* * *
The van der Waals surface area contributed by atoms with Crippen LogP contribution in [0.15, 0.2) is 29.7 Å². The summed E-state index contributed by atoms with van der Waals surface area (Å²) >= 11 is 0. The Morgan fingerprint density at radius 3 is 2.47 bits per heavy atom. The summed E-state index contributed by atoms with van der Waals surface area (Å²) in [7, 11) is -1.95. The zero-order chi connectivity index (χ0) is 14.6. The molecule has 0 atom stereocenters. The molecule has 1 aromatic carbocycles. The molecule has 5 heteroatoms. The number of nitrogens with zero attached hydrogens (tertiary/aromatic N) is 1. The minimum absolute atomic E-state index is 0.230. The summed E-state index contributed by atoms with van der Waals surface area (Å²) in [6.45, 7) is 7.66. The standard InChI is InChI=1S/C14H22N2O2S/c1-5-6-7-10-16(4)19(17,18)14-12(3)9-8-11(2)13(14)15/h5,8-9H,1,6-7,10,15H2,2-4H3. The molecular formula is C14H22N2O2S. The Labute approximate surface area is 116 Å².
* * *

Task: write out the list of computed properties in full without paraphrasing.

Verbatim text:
The van der Waals surface area contributed by atoms with Crippen LogP contribution in [0.15, 0.2) is 29.7 Å². The summed E-state index contributed by atoms with van der Waals surface area (Å²) >= 11 is 0. The Morgan fingerprint density at radius 3 is 2.47 bits per heavy atom. The summed E-state index contributed by atoms with van der Waals surface area (Å²) in [7, 11) is -1.95. The zero-order chi connectivity index (χ0) is 14.6. The molecule has 0 atom stereocenters. The molecule has 1 aromatic carbocycles. The molecule has 5 heteroatoms. The number of nitrogens with zero attached hydrogens (tertiary/aromatic N) is 1. The minimum absolute atomic E-state index is 0.230. The summed E-state index contributed by atoms with van der Waals surface area (Å²) in [6.45, 7) is 7.66. The standard InChI is InChI=1S/C14H22N2O2S/c1-5-6-7-10-16(4)19(17,18)14-12(3)9-8-11(2)13(14)15/h5,8-9H,1,6-7,10,15H2,2-4H3. The molecular formula is C14H22N2O2S. The Labute approximate surface area is 116 Å².